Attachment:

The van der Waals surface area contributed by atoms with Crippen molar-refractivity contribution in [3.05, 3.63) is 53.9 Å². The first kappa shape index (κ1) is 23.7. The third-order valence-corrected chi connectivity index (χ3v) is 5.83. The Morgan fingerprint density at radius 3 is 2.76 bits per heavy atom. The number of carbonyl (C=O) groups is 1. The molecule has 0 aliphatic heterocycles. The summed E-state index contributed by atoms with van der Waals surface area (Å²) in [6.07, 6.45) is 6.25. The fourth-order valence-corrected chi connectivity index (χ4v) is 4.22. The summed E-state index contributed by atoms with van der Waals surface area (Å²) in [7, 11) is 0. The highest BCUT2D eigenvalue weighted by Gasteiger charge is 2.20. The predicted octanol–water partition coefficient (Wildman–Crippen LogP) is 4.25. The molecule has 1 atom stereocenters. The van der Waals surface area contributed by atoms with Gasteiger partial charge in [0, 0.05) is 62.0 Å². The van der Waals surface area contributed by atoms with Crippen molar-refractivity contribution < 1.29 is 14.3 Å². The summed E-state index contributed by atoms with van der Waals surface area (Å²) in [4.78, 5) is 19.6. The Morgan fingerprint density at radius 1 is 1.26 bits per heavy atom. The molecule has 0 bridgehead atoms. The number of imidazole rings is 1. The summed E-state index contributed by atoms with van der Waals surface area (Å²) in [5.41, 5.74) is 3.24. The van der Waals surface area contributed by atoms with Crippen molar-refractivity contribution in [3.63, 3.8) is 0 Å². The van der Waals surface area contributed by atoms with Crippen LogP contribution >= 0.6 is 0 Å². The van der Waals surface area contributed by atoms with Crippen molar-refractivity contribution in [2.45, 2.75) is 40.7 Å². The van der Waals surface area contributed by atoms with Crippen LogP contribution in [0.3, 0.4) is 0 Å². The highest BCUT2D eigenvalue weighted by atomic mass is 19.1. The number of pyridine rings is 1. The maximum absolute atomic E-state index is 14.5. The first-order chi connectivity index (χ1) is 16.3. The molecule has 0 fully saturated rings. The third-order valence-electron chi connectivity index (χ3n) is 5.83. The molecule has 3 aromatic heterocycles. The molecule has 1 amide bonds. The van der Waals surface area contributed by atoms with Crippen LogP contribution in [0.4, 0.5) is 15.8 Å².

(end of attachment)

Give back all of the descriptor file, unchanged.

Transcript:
The van der Waals surface area contributed by atoms with Crippen molar-refractivity contribution in [3.05, 3.63) is 53.9 Å². The first kappa shape index (κ1) is 23.7. The third-order valence-corrected chi connectivity index (χ3v) is 5.83. The Morgan fingerprint density at radius 3 is 2.76 bits per heavy atom. The number of carbonyl (C=O) groups is 1. The molecule has 0 aliphatic heterocycles. The summed E-state index contributed by atoms with van der Waals surface area (Å²) in [6.07, 6.45) is 6.25. The fourth-order valence-corrected chi connectivity index (χ4v) is 4.22. The summed E-state index contributed by atoms with van der Waals surface area (Å²) in [7, 11) is 0. The highest BCUT2D eigenvalue weighted by Gasteiger charge is 2.20. The predicted octanol–water partition coefficient (Wildman–Crippen LogP) is 4.25. The molecule has 1 atom stereocenters. The van der Waals surface area contributed by atoms with Gasteiger partial charge in [0, 0.05) is 62.0 Å². The van der Waals surface area contributed by atoms with Crippen molar-refractivity contribution < 1.29 is 14.3 Å². The summed E-state index contributed by atoms with van der Waals surface area (Å²) in [4.78, 5) is 19.6. The Morgan fingerprint density at radius 1 is 1.26 bits per heavy atom. The molecule has 0 bridgehead atoms. The number of imidazole rings is 1. The summed E-state index contributed by atoms with van der Waals surface area (Å²) in [5.41, 5.74) is 3.24. The van der Waals surface area contributed by atoms with Crippen molar-refractivity contribution in [3.63, 3.8) is 0 Å². The van der Waals surface area contributed by atoms with Crippen LogP contribution >= 0.6 is 0 Å². The van der Waals surface area contributed by atoms with Crippen molar-refractivity contribution in [2.45, 2.75) is 40.7 Å². The van der Waals surface area contributed by atoms with Crippen LogP contribution in [0.3, 0.4) is 0 Å². The highest BCUT2D eigenvalue weighted by atomic mass is 19.1. The number of pyridine rings is 1. The maximum absolute atomic E-state index is 14.5. The first-order chi connectivity index (χ1) is 16.3. The molecule has 0 fully saturated rings. The third-order valence-electron chi connectivity index (χ3n) is 5.83. The molecule has 3 aromatic heterocycles. The molecule has 1 amide bonds. The van der Waals surface area contributed by atoms with Crippen LogP contribution in [0.4, 0.5) is 15.8 Å².